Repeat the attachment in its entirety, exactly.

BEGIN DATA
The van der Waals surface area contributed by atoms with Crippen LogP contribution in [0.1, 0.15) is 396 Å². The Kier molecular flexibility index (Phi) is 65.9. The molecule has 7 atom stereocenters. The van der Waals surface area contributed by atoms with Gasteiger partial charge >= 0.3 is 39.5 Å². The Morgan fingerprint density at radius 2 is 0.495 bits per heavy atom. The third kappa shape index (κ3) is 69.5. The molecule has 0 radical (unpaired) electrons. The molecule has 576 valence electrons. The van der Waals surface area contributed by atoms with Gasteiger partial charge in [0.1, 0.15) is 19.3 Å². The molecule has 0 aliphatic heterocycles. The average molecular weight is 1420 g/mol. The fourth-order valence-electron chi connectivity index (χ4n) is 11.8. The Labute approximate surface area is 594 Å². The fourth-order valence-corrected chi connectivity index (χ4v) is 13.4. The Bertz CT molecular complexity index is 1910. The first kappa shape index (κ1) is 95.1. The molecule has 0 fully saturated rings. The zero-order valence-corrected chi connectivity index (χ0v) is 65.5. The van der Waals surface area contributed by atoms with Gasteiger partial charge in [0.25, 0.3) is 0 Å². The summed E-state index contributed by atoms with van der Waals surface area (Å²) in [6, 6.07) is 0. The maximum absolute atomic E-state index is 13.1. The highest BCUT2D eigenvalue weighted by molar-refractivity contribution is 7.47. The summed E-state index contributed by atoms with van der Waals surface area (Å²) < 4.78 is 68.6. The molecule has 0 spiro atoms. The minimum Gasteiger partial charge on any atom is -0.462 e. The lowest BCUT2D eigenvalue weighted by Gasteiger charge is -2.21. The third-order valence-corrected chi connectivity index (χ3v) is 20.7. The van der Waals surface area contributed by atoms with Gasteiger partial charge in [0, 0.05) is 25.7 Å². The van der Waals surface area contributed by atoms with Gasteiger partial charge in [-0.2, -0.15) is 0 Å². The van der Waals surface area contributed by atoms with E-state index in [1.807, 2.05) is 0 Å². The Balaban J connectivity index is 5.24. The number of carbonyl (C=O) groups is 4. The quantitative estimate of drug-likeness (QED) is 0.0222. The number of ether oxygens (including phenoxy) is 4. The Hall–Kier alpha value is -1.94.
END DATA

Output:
The van der Waals surface area contributed by atoms with Crippen LogP contribution in [0.1, 0.15) is 396 Å². The Kier molecular flexibility index (Phi) is 65.9. The molecule has 7 atom stereocenters. The van der Waals surface area contributed by atoms with Gasteiger partial charge >= 0.3 is 39.5 Å². The Morgan fingerprint density at radius 2 is 0.495 bits per heavy atom. The third kappa shape index (κ3) is 69.5. The molecule has 0 radical (unpaired) electrons. The molecule has 576 valence electrons. The van der Waals surface area contributed by atoms with Gasteiger partial charge in [0.1, 0.15) is 19.3 Å². The molecule has 0 aliphatic heterocycles. The average molecular weight is 1420 g/mol. The fourth-order valence-electron chi connectivity index (χ4n) is 11.8. The Labute approximate surface area is 594 Å². The fourth-order valence-corrected chi connectivity index (χ4v) is 13.4. The Bertz CT molecular complexity index is 1910. The first kappa shape index (κ1) is 95.1. The molecule has 0 fully saturated rings. The zero-order valence-corrected chi connectivity index (χ0v) is 65.5. The van der Waals surface area contributed by atoms with Gasteiger partial charge in [0.25, 0.3) is 0 Å². The summed E-state index contributed by atoms with van der Waals surface area (Å²) in [6, 6.07) is 0. The maximum absolute atomic E-state index is 13.1. The highest BCUT2D eigenvalue weighted by molar-refractivity contribution is 7.47. The summed E-state index contributed by atoms with van der Waals surface area (Å²) < 4.78 is 68.6. The molecule has 0 spiro atoms. The minimum Gasteiger partial charge on any atom is -0.462 e. The lowest BCUT2D eigenvalue weighted by Gasteiger charge is -2.21. The third-order valence-corrected chi connectivity index (χ3v) is 20.7. The van der Waals surface area contributed by atoms with Gasteiger partial charge in [0, 0.05) is 25.7 Å². The van der Waals surface area contributed by atoms with Gasteiger partial charge in [-0.2, -0.15) is 0 Å². The van der Waals surface area contributed by atoms with E-state index in [1.807, 2.05) is 0 Å². The Balaban J connectivity index is 5.24. The number of carbonyl (C=O) groups is 4. The quantitative estimate of drug-likeness (QED) is 0.0222. The number of ether oxygens (including phenoxy) is 4. The Hall–Kier alpha value is -1.94.